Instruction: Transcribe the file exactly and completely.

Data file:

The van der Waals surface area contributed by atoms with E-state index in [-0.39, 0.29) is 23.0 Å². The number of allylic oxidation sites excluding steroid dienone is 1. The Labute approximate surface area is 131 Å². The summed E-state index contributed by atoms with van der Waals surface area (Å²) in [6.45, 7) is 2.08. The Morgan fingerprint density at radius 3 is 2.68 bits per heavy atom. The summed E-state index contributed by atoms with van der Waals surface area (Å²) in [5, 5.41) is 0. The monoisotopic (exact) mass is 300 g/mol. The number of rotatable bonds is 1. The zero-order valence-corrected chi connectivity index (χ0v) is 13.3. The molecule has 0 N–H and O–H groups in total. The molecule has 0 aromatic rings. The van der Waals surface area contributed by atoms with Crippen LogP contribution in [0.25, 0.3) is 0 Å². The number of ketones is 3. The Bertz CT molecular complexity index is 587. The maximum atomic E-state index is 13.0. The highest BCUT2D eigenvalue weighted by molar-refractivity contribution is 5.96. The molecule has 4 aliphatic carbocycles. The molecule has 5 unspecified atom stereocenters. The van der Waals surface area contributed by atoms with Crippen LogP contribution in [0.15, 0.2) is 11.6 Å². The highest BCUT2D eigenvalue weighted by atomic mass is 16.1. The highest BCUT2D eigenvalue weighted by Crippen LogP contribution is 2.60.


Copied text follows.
The van der Waals surface area contributed by atoms with E-state index in [-0.39, 0.29) is 23.0 Å². The number of allylic oxidation sites excluding steroid dienone is 1. The Labute approximate surface area is 131 Å². The summed E-state index contributed by atoms with van der Waals surface area (Å²) in [6.45, 7) is 2.08. The Morgan fingerprint density at radius 3 is 2.68 bits per heavy atom. The summed E-state index contributed by atoms with van der Waals surface area (Å²) in [5, 5.41) is 0. The monoisotopic (exact) mass is 300 g/mol. The number of rotatable bonds is 1. The zero-order valence-corrected chi connectivity index (χ0v) is 13.3. The molecule has 0 N–H and O–H groups in total. The molecule has 0 aromatic rings. The van der Waals surface area contributed by atoms with Crippen LogP contribution in [0.25, 0.3) is 0 Å². The number of ketones is 3. The Bertz CT molecular complexity index is 587. The maximum atomic E-state index is 13.0. The highest BCUT2D eigenvalue weighted by molar-refractivity contribution is 5.96. The molecule has 4 aliphatic carbocycles. The molecule has 5 unspecified atom stereocenters. The van der Waals surface area contributed by atoms with Crippen LogP contribution in [0.15, 0.2) is 11.6 Å². The highest BCUT2D eigenvalue weighted by atomic mass is 16.1. The highest BCUT2D eigenvalue weighted by Crippen LogP contribution is 2.60.